The kilowatt-hour (SI symbol: kW-h or kW h; commonly written as kWh) is a unit of energy equal to 3600 kilojoules (3.6 megajoules). The kilowatt-hour is commonly used as a billing unit for energy delivered to consumers by electric utilities.
The kilowatt-hour is a composite unit of energy equal to one kilowatt (kW) of power sustained for one hour. Expressed in the standard unit of energy in the International System of Units (SI), the joule (symbol J), it is equal to 3600 kilojoules (3.6 MJ).
The hour is a unit of time listed among the non-SI units accepted by the International Bureau of Weights and Measures for use with the SI. Its combination with the kilowatt, a standard SI unit, is therefore permitted within the standard.
A widely used symbolic representation of the kilowatt-hour is "kWh", from the unit symbols of its component units, kilowatt and hour. It is commonly used in commercial, educational, and scientific publications and in the media. It is also the usual unit representation in electrical power engineering. This common representation does not comply with the style guide of the International System of Units (SI).
Electrical energy is typically sold to consumers in kilowatt-hours. The cost of running an electrical device is calculated by multiplying the device's power consumption in kilowatts by the operating time in hours, and by the price per kilowatt-hour. The unit price of electricity charged by utility companies may depend on the customer's consumption profile over time. Prices vary considerably by locality. In the United States prices in different states can vary by a factor of three.
Major energy production or consumption is often expressed as terawatt-hours (TWh) for a given period that is often a calendar year or financial year. A 365-day year equals 8,760 hours, so over a period of one year, power of one gigawatt equates to 8.76 terawatt-hours of energy. Conversely, one terawatt-hour is equal to a sustained power of about 114 megawatts for a period of one year.
An electric heater consuming 1000 watts (1 kilowatt), and operating for one hour uses one kilowatt-hour of energy. A television consuming 100 watts operating for 10 hours continuously uses one kilowatt-hour. A 40-watt electric appliance operating continuously for 25 hours uses one kilowatt-hour. In terms of human power, a healthy adult male manual laborer performs work equal to about one half of one kilowatt-hour over an eight-hour day.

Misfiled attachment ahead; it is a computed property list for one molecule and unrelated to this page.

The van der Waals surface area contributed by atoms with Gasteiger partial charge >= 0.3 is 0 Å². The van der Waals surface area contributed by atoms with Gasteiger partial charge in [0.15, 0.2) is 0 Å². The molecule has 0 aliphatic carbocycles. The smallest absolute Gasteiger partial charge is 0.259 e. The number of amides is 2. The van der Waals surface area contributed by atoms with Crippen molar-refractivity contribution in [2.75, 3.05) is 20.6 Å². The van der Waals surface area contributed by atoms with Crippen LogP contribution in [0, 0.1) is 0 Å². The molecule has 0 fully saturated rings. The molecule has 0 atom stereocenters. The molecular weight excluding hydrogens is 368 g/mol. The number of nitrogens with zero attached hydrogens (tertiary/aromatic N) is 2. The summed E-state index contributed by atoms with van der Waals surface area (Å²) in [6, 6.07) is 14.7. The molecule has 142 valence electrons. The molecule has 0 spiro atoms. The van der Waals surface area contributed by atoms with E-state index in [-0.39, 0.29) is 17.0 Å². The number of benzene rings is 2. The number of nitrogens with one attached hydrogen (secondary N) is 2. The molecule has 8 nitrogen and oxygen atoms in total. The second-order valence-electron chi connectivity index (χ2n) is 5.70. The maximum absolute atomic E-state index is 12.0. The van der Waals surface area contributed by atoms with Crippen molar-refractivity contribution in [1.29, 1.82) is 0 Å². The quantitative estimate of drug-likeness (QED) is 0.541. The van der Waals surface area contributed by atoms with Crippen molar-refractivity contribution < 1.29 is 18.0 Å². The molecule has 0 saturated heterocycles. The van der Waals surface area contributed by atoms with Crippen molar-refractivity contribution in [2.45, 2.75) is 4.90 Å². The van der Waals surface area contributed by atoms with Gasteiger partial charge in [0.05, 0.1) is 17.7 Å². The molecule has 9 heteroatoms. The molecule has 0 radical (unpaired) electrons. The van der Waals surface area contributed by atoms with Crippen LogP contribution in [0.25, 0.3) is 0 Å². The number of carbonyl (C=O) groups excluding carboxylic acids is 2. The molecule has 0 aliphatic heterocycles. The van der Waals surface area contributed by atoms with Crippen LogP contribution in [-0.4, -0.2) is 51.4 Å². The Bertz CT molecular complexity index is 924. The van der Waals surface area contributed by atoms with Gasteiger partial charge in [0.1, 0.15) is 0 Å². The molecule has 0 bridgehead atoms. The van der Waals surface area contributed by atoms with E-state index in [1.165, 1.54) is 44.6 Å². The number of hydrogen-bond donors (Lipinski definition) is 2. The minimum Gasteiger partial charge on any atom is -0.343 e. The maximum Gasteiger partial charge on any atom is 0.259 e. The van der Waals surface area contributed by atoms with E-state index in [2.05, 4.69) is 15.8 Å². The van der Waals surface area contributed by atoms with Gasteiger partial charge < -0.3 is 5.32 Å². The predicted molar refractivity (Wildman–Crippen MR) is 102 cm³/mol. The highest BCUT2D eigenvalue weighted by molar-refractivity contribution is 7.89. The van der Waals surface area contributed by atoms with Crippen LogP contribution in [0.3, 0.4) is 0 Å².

Electric energy production and consumption are sometimes reported on a yearly basis, in units such as megawatt-hours per year (MWh/yr) gigawatt-hours/year (GWh/yr) or terawatt-hours per year (TWh/yr). These units have dimensions of energy divided by time and thus are units of power. They can be converted to SI power units by dividing by the number of hours in a year, about 8766 h/yr.
Watts per hour (W/h) is a unit of a change of power per hour, i.e. an acceleration in the delivery of energy. It is used to measure the daily variation of demand (e.g. the slope of the duck curve), or ramp-up behavior of power plants. For example, a power plant that reaches a power output of 1 MW from 0 MW in 15 minutes has a ramp-up rate of 4 MW/h. Hydroelectric power plants have a very high ramp-up rate, which makes them particularly useful in peak load and emergency situations.
The energy content of a battery is usually expressed indirectly by its capacity in ampere-hours; to convert ampere-hour (Ah) to watt-hours (Wh), the ampere-hour value must be multiplied by the voltage of the power source. This value is approximate, since the battery voltage is not constant during its discharge, and because higher discharge rates reduce the total amount of energy that the battery can provide. In the case of devices that output a different voltage than the battery, it is the battery voltage (typically 3.7 V for Li-ion) that must be used to calculate rather than the device output (for example, usually 5.0 V for USB portable chargers). This results in a 500 mA USB device running for about 3.7 hours on a 2500 mAh battery, not five hours.